No more risk of frost!!

Or so says the 15-day weather forecast, which takes us through Mothers Day and our frost-free day. I am thrilled!!! So I’ve gone ahead and transplanted two Silvery Fir heirloom determinates into containers and am hoping to be eating homegrown juicy tomatoes with my Fourth of July burger. They’ll live in the garage at night until I figure out how to keep them out of harm’s way (ie deer.) I hope to get a few other varieties in the beds later today. (I’ll hold a few back just in case the forecast is really wrong.)
We’re heading into our fourth day of temperatures in the 90s, so a lot of the daffodils have wilted. But some of the later-blooming ones, including the gorgeous Tahitis, are looking great.

A Tahiti daffodil
A Tahiti daffodil

Forget-me-nots are blooming, as are the creeping phlox. And the first bearded iris flowerheads are out, so blooms can’t be far behind. Last year, the first one bloomed April 30. Think we’ll match that this year. Plenty of irises to split this summer, though, and plenty to give away to whoever would like some.

And now for the words

Even if the pictures below are each worth 1,000 words, I have to add a bit of text.
We have more than 150 daffodils blooming along one side of the front walkway, about 65 on the other side. I have no idea how many are packed in what we call the iris bed under the mimosa tree, but I know there are 10 different types and am guessing there are well over 100. Some are past their prime, others have yet to bloom (and yet others, unfortunately, seem to be all leaf. Next year.). More orange-tipped and peach ones are coming out, and the mix is much nicer than an island of one or even two varieties. The front beds could definitely use more orange. Or those beetroot red hyacinths I’ve seen.
The six containers packed with tulips (only way to keep the deer away is to keep them on the porch) are just starting to bloom — a wonderful mix of colors!
The fifth raised bed is finished and filled with top soil, just waiting for the risk of frost to pass (Mother’s Day) so I can get in those tomato seedlings. Much to my surprise, the Brit decided it should be 12 feet, not the 10 feet I was expecting. Room for two more tomatoes! So 22 there shall be, 12 in that bed, eight in another and two in containers. And you think there will be a glut?!? Send your favorite tomato recipes but don’t count on getting any extras. ๐Ÿ™‚
We’ve transplanted some salad greens and sown parsley, beet, broccoli raab, bok choi and spinach seeds. Probably something else too.
Next up: mega mulching of the flower beds.

Tomato update

(This is for you, Zoe)
Just counted all the tomato seeds that have germinated — 55, including some Ramapo hybrids that Amy asked us to start for her. Some are still in seed starter, almost ready to move to potting soil, but others could go outside if it was a month later, the risk of frost had past and we’d built that new raised bed (that, at least, is happening soon). Note the prize tomato plant so far:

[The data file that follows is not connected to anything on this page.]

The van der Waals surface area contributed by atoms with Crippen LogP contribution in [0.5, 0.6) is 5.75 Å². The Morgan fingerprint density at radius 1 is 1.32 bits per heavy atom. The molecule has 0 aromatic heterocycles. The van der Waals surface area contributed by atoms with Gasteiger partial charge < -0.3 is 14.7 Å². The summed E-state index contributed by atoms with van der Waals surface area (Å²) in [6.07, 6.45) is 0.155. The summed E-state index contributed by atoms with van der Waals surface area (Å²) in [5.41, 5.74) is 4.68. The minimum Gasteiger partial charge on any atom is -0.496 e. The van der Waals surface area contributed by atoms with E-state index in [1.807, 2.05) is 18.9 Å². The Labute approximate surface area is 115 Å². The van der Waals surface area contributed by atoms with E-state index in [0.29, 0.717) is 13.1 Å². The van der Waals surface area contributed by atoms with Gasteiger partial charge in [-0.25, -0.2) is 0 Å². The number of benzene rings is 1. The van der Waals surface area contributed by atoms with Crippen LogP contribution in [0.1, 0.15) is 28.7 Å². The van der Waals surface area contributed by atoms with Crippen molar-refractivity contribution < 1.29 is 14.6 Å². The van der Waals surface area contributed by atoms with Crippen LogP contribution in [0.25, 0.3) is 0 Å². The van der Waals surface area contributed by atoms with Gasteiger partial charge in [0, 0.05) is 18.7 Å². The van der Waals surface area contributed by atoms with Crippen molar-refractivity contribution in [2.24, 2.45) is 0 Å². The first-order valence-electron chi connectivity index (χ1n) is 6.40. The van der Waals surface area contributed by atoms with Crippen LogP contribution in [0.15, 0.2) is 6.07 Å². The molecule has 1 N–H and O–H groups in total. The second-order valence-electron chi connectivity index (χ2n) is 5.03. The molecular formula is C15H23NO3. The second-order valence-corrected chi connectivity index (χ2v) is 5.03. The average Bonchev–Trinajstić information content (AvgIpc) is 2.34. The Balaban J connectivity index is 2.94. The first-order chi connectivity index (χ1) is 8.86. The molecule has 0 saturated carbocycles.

Our largest tomato plant, a Silvery Fir
Our largest tomato plant, a Silvery Fir

I have room for just 20 plants, so there are plenty of extras for everyone. (And extras of every type too.) So place your requests. And if you ever buy a bicolor yellow heirloom this summer, preferably with red in it, think of the 2010 garden and save a few seeds for me.
Next: basil to go with the tomatoes. Have started the Genovese; lime and Thai to follow.


Mad growers!
Mad growers!

This is what some of the shelves in our basement have become: a propagating area. Two pairs of fluorescent lights (two different intensities, one daylight, one cool — check the kelvins on the box if you want to try this; the hanging bulb holder attached to the rafters costs about $8 at Lowe’s), as many containers as we can fit under them, placed in plastic containers, generally the lid and bottom of germination sets when not in use that are lined with capilary mats for ease of watering. Lights are on a timer for about 18 hours a day. Below those shelves is a grow mat to heat the bottom of the germination containers (two, each with room for 72 plugs, can fit at a time).
Are we nuts?
The Brit must have 50 zinnias and more than two dozen coleuses under the lights. The first salad greens could be picked and eaten, if we wanted. The first set of tomatoes (Silvery Fir determinates, some Lynn’s Beefsteak indeterminates) are doing well, and I am anxiously waiting for the tomatoes planted a few days ago to germinate: ‘peach’ tomato seeds that we were given, oxheart, orange gold-ball-sized ones that I saved, Brandywine, all the rest of the Cherokee Purple, Super Marmande, cherry tomatoes and German Queen from another seed saver.
And that’s just some of what will start in the basement!
Finally, admire the bird bath we bought yesterday. Finding the right one (something simple, worn-looking) is harder than you’d think.

Open for bird baths
Open for bird baths